Poly-lysine is a synthetic positively charged polymer, existing as two enantiomers, poly-D-lysine (PDL) and poly-L-lysine (PLL). Both are commonly used however poly-D-lysine is not degraded by cellular proteases and is therefore often the preferred choice. As poly-D-lysine is a synthetic protein, it does not influence the signaling pathways of the cells and is completely free of any animal contaminants.
This polyamino acid is useful in promoting cell adhesion to solid substrates and enhances electrostatic interaction between negatively-charged ions of the cell membrane and positively-charged surface ions of attachment factors on the culture surface.
When adsorbed to the polystyrene surface, poly-D-lysine increases the number of positively-charged sites available for cell binding. This uniform net positive charge is preferred by certain cell types and can subsequently enhance cell attachment, growth and differentiation of these cell types, especially under serum-free and/or low serum conditions.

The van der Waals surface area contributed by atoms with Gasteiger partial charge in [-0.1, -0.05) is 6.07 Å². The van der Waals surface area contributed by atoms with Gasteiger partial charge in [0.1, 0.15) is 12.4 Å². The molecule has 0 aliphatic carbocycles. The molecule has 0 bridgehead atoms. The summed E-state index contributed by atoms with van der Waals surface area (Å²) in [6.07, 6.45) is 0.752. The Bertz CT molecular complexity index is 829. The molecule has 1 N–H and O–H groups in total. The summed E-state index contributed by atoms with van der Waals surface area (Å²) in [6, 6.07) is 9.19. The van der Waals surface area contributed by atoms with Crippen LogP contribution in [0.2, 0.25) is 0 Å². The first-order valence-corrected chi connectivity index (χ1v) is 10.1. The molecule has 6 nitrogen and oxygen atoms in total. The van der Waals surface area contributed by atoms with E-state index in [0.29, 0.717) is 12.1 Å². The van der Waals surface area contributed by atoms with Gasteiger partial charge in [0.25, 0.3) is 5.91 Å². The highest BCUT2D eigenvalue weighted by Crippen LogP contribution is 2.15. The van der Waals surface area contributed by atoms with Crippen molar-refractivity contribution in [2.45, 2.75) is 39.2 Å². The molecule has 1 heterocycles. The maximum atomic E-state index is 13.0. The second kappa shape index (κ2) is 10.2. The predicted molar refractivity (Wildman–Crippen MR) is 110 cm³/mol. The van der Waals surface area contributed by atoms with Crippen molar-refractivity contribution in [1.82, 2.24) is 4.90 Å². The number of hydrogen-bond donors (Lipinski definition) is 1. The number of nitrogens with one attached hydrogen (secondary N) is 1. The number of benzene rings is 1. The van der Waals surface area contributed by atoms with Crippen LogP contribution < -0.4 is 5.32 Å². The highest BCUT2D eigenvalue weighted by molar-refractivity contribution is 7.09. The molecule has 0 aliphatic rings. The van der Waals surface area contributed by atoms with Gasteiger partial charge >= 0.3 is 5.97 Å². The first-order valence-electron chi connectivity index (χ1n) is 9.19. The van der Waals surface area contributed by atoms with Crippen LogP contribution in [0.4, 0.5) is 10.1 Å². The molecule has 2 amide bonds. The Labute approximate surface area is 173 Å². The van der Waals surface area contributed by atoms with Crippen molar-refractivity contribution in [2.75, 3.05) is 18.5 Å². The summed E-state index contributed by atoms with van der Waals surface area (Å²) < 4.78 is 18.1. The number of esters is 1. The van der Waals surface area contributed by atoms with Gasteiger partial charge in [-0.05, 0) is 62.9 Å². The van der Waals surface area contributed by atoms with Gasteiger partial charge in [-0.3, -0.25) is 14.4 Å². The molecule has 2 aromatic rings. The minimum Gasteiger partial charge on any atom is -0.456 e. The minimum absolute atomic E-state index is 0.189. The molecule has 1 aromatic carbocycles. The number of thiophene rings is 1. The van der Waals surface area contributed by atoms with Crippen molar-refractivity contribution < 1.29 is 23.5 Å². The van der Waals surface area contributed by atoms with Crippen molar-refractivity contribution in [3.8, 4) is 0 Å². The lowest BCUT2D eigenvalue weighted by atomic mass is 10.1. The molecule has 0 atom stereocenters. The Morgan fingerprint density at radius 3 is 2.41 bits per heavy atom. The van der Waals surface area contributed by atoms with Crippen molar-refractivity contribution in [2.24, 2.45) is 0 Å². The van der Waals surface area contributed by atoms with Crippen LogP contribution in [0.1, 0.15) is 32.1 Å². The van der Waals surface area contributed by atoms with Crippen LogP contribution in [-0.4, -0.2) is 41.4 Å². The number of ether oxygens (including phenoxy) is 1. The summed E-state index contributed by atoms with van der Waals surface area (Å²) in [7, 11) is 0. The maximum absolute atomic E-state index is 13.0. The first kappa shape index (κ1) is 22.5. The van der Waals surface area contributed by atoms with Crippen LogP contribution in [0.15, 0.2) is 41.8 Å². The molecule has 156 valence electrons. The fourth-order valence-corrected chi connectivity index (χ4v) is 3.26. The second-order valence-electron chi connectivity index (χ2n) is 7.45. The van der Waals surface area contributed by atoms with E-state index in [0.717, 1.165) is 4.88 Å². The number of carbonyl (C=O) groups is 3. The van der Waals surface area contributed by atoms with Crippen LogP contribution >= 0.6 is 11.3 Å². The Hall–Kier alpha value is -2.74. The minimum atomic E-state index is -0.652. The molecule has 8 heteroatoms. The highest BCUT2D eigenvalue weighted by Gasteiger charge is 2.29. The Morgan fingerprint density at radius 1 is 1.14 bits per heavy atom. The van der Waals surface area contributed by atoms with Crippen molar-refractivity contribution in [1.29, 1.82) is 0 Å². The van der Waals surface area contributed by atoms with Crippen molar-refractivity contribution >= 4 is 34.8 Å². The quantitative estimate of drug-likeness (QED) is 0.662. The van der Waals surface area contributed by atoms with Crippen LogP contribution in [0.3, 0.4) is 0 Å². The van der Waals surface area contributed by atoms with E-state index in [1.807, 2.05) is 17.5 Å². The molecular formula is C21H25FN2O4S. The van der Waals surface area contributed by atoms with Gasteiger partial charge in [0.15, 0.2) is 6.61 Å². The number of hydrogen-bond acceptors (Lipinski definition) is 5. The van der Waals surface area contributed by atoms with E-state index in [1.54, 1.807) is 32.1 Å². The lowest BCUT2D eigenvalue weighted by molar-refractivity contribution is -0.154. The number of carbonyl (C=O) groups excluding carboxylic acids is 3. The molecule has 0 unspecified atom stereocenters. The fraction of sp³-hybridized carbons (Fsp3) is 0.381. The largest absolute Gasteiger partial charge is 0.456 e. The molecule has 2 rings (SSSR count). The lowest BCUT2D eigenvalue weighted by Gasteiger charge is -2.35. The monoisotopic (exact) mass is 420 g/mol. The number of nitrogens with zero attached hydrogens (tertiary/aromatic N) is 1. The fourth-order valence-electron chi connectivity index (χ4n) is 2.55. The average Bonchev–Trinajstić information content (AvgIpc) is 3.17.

Poly-D-lysine coated surfaces often improve attachment and growth of primary neurons, glial cells, neuroblastomas, and a variety of transfected cell lines. In addition, these coated surfaces are often used to reduce cell detachment that often occurs during multiple washing steps that are associated with cell-based assays.
Clear solid 96-well microplates.
Poly-D-Lysine (M.W. 70-150 kDa) is coated using 200 µl/well.
The microplates, if unopened, are sterile and stable refrigerated until the expiration date printed on the label.